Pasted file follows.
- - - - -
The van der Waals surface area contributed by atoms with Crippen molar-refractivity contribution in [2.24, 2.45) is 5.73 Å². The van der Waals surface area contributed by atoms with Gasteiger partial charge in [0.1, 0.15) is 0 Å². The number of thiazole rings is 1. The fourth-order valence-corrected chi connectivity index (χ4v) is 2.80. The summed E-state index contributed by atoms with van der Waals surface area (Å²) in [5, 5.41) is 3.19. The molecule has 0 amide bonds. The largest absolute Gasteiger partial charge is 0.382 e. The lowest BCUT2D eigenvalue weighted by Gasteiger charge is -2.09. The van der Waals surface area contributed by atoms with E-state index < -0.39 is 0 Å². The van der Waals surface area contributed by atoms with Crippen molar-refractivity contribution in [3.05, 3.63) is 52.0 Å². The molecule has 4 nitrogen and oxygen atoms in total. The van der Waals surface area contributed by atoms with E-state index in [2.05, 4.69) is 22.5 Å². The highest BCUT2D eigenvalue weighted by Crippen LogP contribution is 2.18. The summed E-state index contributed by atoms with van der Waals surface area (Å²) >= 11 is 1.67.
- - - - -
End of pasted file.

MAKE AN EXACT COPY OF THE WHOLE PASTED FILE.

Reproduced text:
The van der Waals surface area contributed by atoms with Crippen molar-refractivity contribution in [2.24, 2.45) is 5.73 Å². The van der Waals surface area contributed by atoms with Gasteiger partial charge in [0.1, 0.15) is 0 Å². The number of thiazole rings is 1. The fourth-order valence-corrected chi connectivity index (χ4v) is 2.80. The summed E-state index contributed by atoms with van der Waals surface area (Å²) in [5, 5.41) is 3.19. The molecule has 0 amide bonds. The largest absolute Gasteiger partial charge is 0.382 e. The lowest BCUT2D eigenvalue weighted by Gasteiger charge is -2.09. The van der Waals surface area contributed by atoms with E-state index < -0.39 is 0 Å². The van der Waals surface area contributed by atoms with Crippen molar-refractivity contribution in [3.05, 3.63) is 52.0 Å². The molecule has 4 nitrogen and oxygen atoms in total. The van der Waals surface area contributed by atoms with E-state index in [2.05, 4.69) is 22.5 Å². The highest BCUT2D eigenvalue weighted by Crippen LogP contribution is 2.18. The summed E-state index contributed by atoms with van der Waals surface area (Å²) >= 11 is 1.67.